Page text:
Melvin Gibbs has been called the best bassist in the world by Time Out New York magazine. A well- respected veteran of the New York music scene, he has contributed his singular talents to major artists in many diverse genres of music, appearing on close to 200 albums.
Born in Brooklyn N.Y. his first musical studies were on the congas and Latin percussion, focused on the Afro-Diasporatic rhythms of Puerto Rico, Cuba and Brazil. He studied with Papo Dadiego, later to become known as the maker of Jopa Percussion instruments, who was his next-door neighbor.
After deciding to switch to bass he studied acoustic bass at The Muse is Brooklyn under former John Coltrane bassist Reggie Workman and electric bass privately with Vic Collucci. The first band he joined featured the late Alphonia Tims (Future Funk Now!, ROIR) on guitar, who would later become a formative influence in his musical life. A few months later at a practice room in Medgar Evers College in Brooklyn he would meet another guitarist and kindred spirit, Vernon Reid. He soon joined Point of View a jazz-rock fusion band led by Reid as well as continuing to work as bassist-songwriter for a Brooklyn based production company specializing in funk and r&b.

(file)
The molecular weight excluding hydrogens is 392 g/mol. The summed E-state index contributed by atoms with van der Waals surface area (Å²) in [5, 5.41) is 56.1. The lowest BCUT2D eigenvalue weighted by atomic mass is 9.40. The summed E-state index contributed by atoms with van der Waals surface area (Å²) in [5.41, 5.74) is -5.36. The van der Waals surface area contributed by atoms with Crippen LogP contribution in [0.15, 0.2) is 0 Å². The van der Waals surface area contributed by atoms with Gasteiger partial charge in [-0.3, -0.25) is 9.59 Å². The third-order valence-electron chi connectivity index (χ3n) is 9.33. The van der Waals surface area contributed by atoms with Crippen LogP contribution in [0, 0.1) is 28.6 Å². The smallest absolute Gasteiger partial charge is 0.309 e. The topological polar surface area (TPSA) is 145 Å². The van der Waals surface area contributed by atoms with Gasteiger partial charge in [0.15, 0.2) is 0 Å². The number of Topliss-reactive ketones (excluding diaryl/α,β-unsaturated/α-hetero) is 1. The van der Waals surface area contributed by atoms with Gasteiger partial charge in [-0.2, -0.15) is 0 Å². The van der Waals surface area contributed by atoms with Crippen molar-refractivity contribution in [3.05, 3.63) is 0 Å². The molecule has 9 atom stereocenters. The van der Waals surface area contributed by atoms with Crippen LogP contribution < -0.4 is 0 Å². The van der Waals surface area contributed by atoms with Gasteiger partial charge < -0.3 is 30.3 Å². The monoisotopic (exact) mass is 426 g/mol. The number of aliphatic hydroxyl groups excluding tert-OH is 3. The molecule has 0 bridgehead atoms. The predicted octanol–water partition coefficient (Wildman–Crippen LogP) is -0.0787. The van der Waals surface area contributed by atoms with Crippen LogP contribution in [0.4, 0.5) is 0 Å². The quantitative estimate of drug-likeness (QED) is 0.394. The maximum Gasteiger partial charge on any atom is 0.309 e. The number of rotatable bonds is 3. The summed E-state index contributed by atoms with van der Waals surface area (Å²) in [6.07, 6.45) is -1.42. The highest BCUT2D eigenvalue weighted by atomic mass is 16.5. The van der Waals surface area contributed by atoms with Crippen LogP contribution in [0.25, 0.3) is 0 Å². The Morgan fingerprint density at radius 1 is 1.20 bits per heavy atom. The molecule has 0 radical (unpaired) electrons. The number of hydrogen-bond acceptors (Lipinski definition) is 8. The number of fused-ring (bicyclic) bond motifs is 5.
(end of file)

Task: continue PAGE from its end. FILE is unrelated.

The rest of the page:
He also freelanced extensively on the local N.Y. music scene with an emphasis on gaining as much hands on experience playing as many different types of music as possible. He placed a particular effort into gaining a strong working knowledge of all the musics of the peoples of the African Diaspora living in N.Y. concentrating first of Caribbean musics such as salsa, reggae, soca/calypso and compas then moving on to Brazilian musics and afro-beat than eventually later on African styles such as mbalax, and chimurunga. He also worked uptown in the Harlem jazz clubs playing with Dr. Lonnie Smith and others as well as the alternative loft jazz concert scene.